Wound Dehiscence: Causes and Treatment Options

Brooke Phillips, CWCMS
Editor | Shield HealthCare
08/25/23  1:52 PM PST
wound dehiscence. c surgery scar reopening or failing to heal

Why Did My Surgical Incision Re-open?

Wound dehiscence is a surgery complication where the incision, a cut made during a surgical procedure, reopens. Wound dehiscence can be either partial or complete. ‌With partial dehiscence, the surface edges of an incision pull apart in one or more areas. Complete dehiscence is when the entire surgical cut reopens through all layers of skin and muscle. Any wound dehiscence requires immediate attention by a healthcare professional.

Wound dehiscence is most common after abdominal surgery. It most often occurs within 3 to 10 days after a surgery, during the early stages of healing, although it has been known to occur weeks or even months later. Symptoms may include:

  • Surgical site pain
  • Fever
  • Redness at the incision site
  • Swelling
  • Bleeding
  • Broken stitches
  • A gap where the incision used to meet
  • Drainage

Causes of Wound Dehiscence

To understand why wounds dehisce, it’s important to understand the phases of wound healing.

Phase 1: Hemostasis Phase

Hemostasis is the first phase of healing, or the coagulation phase – when the body’s objective is to stop the bleeding. In this phase, the body activates its emergency repair system (blood clotting) and forms a dam to block the drainage. During this process, platelets come into contact with collagen, resulting in activation and aggregation. An enzyme called thrombin is at the center, and it initiates the formation of a fibrin mesh, which strengthens the platelet clumps into a stable clot.

Phase 2: Defensive/Inflammatory Phase

The second phase of wound healing is the Defensive/Inflammatory Phase. At this point the body focuses on destroying bacteria and removing debris, which prepares the wound bed for the growth of new tissue.

During Phase 2, a type of white blood cells called neutrophils enter the wound to destroy bacteria and remove debris. These cells often reach their peak population between 24 and 48 hours after injury, reducing greatly in number after three days. As the white blood cells leave, specialized cells called macrophages arrive to continue clearing debris. These cells also secrete growth factors and proteins that attract immune system cells to the wound to facilitate tissue repair. This phase often lasts four to six days and is often associated with edema, erythema (reddening of the skin), heat and pain.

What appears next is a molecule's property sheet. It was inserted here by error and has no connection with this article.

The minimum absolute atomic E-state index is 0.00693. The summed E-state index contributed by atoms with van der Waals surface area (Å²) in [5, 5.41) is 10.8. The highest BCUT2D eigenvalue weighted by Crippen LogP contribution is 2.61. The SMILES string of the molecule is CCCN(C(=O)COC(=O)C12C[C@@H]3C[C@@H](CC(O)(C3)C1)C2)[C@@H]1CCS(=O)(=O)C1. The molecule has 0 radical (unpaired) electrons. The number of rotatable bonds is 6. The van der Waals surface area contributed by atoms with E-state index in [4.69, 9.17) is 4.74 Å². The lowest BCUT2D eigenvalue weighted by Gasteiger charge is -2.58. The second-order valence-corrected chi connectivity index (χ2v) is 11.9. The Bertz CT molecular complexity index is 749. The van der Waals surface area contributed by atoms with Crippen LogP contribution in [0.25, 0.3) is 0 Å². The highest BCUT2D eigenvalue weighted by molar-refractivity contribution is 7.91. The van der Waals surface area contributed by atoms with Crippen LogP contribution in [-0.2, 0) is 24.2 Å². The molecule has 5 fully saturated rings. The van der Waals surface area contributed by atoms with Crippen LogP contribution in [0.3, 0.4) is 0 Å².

Phase 3: Proliferative Phase

Once the wound is cleaned out, the wound enters Phase 3: the Proliferative Phase. In this phase, the body’s focus is to fill and cover the wound.

The Proliferative phase features three distinct stages: 1) filling the wound; 2) contraction of the wound margins; and 3) covering the wound (epithelialization).

In the first stage of the Proliferative Phase, shiny, deep red granulation tissue fills the wound bed with connective tissue and new blood vessels are formed. In the second stage of the Proliferative Phase, the wound margins contract and pull toward the center of the wound. In the third stage of the Proliferative Phase, epithelial cells lift from the wound bed or margins and migrate across the wound bed in leapfrog fashion until the wound is covered with epithelium. The entire Proliferative phase often lasts anywhere from four to 24 days.

Phase 4: Maturation Phase

During the Maturation phase, the new tissue slowly gains strength and flexibility. Here, collagen fibers reorganize, the tissue remodels and matures and there is an overall increase in tensile strength (note: maximum scar tissue strength is only 80% of the tissue’s pre-injured strength). The Maturation phase varies greatly from wound to wound, often lasting anywhere from 21 days to two years.